Hippocampal sclerosis of aging (HS-Aging) is a neurodegenerative disease that mimics Alzheimer disease (AD) clinically and has a prevalence rivaling AD in advanced age. Whereas clinical biomarkers are not yet optimized, HS-Aging has distinctive pathological features that distinguish it from other diseases with "hippocampal sclerosis" pathology, such as epilepsy, cerebrovascular perturbations, and frontotemporal lobar degeneration. By definition, HS-Aging brains show neuronal cell loss and gliosis in the hippocampal formation out of proportion to AD-type pathology; it is strongly associated with aberrant TDP-43 pathology and arteriolosclerosis. Here, we describe 2 cases of "segmental" HS-Aging in which "sclerosis" in the hippocampus was evident only in a subset of brain sections by hematoxylin and eosin (H&E) stain. In these cases, TDP-43 pathology was more widespread on immunostained sections than the neuronal cell loss and gliosis seen in H&E stains. The 2 patients were cognitively intact at baseline and were tracked longitudinally over a decade using cognitive studies with at least 1 neuroimaging scan. We discuss the relevant HS-Aging literature, which indicates the need for a clearer consensus-based delineation of "hippocampal sclerosis" and TDP-43 pathologies in aged subjects.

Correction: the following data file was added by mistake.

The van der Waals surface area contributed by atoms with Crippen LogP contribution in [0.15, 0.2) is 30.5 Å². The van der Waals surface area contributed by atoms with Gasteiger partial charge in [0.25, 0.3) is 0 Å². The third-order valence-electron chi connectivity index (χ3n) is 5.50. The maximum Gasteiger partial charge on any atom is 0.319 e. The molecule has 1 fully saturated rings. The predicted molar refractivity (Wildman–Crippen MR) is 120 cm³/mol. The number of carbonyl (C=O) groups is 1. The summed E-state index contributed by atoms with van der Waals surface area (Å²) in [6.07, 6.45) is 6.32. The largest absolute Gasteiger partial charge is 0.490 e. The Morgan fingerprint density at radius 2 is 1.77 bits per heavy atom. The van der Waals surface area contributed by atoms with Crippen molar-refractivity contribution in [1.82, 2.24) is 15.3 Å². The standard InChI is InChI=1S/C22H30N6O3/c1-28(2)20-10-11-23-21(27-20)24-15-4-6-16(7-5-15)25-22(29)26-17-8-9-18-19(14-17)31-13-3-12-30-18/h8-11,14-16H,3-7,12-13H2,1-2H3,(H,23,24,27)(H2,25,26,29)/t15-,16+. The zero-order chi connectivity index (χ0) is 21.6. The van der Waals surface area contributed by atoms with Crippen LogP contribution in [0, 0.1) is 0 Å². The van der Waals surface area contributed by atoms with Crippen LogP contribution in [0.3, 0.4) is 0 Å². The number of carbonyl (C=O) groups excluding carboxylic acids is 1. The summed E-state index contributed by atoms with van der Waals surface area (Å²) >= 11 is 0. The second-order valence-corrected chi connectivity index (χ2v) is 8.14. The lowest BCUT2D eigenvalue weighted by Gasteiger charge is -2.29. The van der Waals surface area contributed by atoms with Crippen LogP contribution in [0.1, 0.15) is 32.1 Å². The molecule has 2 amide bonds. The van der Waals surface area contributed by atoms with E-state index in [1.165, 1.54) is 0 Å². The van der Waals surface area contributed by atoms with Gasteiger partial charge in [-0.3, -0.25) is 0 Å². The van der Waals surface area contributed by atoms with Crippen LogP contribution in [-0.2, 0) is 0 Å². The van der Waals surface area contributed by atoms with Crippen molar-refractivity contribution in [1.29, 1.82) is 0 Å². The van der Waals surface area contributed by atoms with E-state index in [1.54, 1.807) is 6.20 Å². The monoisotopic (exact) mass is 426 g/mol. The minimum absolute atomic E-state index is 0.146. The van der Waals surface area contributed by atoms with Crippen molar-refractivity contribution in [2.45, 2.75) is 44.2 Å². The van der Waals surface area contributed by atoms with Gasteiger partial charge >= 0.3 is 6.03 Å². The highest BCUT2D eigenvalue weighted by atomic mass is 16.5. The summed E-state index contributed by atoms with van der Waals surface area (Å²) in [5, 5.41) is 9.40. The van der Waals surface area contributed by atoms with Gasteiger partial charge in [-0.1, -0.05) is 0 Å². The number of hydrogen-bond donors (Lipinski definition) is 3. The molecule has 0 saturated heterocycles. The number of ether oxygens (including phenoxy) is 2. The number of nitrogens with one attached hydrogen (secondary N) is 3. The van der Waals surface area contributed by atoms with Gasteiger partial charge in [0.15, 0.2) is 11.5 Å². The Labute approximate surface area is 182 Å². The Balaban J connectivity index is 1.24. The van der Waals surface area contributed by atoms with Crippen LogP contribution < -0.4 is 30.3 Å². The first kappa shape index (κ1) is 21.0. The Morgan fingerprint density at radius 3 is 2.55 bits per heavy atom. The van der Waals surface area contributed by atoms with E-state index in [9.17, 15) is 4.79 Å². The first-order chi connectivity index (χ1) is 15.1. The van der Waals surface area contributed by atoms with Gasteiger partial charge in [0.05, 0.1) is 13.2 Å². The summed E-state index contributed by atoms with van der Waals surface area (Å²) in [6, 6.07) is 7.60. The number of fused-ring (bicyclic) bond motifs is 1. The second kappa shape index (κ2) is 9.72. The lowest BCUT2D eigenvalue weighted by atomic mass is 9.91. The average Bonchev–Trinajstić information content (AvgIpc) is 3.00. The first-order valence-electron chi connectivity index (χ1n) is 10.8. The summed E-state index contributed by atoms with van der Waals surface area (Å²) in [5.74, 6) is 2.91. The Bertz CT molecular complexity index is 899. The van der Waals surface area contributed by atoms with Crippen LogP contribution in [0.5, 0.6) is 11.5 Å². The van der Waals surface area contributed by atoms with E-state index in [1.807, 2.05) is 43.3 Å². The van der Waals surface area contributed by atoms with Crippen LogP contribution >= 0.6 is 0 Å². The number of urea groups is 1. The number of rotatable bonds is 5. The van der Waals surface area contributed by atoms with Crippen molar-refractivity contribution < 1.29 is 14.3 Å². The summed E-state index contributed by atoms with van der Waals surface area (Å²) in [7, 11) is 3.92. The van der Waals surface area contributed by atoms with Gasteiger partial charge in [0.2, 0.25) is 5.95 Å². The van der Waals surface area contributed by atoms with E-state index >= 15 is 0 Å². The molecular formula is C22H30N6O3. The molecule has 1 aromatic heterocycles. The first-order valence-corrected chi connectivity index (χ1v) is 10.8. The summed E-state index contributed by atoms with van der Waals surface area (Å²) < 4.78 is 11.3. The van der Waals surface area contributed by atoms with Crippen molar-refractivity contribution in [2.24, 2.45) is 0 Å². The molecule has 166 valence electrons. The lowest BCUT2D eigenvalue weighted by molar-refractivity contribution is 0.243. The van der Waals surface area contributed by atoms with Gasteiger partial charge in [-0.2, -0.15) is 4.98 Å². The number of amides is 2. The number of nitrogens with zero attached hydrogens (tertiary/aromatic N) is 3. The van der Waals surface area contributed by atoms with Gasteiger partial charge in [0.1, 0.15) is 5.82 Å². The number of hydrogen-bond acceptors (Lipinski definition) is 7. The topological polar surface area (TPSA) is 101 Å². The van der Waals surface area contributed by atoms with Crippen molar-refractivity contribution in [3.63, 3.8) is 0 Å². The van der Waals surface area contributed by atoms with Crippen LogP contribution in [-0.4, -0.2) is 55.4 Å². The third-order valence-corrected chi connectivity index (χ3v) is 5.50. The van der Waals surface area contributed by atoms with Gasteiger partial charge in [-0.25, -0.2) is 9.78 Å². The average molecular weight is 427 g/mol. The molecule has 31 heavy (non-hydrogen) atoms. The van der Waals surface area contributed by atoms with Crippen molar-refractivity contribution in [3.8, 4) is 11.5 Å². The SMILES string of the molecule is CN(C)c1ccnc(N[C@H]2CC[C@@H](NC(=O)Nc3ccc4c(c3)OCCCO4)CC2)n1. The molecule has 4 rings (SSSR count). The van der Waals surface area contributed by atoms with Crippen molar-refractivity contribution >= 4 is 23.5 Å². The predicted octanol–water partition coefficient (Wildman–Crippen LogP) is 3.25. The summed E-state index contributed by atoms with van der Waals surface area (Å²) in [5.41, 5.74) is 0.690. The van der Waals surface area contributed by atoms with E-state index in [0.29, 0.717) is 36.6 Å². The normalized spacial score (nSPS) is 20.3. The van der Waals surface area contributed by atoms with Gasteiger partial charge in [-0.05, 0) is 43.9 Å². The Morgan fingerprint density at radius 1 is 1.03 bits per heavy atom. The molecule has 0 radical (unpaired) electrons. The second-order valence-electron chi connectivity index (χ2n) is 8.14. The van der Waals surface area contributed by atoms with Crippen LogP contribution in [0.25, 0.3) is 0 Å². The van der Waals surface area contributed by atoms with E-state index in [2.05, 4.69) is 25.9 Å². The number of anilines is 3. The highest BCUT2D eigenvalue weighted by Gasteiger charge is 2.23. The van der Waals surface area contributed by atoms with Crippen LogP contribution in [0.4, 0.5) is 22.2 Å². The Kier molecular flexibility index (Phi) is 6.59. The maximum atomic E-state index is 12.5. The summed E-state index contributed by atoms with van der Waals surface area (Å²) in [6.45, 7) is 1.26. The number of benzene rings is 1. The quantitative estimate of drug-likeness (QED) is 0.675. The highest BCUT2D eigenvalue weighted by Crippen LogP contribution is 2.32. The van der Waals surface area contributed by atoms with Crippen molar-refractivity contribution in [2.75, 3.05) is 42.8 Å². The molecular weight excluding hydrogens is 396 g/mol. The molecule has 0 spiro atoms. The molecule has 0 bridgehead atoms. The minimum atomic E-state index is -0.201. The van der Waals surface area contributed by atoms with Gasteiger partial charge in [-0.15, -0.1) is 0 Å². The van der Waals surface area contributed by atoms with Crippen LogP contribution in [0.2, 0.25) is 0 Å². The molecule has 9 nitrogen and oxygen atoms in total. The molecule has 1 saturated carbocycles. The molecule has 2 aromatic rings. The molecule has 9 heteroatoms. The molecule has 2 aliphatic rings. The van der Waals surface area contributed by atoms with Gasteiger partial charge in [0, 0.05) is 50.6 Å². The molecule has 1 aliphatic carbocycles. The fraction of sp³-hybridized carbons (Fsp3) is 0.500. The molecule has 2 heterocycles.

|Number of pages||11|
|Journal||Journal of Neuropathology and Experimental Neurology|
|State||Published - Jul 29 2015|
Bibliographical notePublisher Copyright:
Copyright © 2015 by the American Association of Neuropathologists, Inc.
- Case study
- Frontotemporal lobar degeneration (FTLD)
- Hippocampal sclerosis
ASJC Scopus subject areas
- Pathology and Forensic Medicine
- Clinical Neurology
- Cellular and Molecular Neuroscience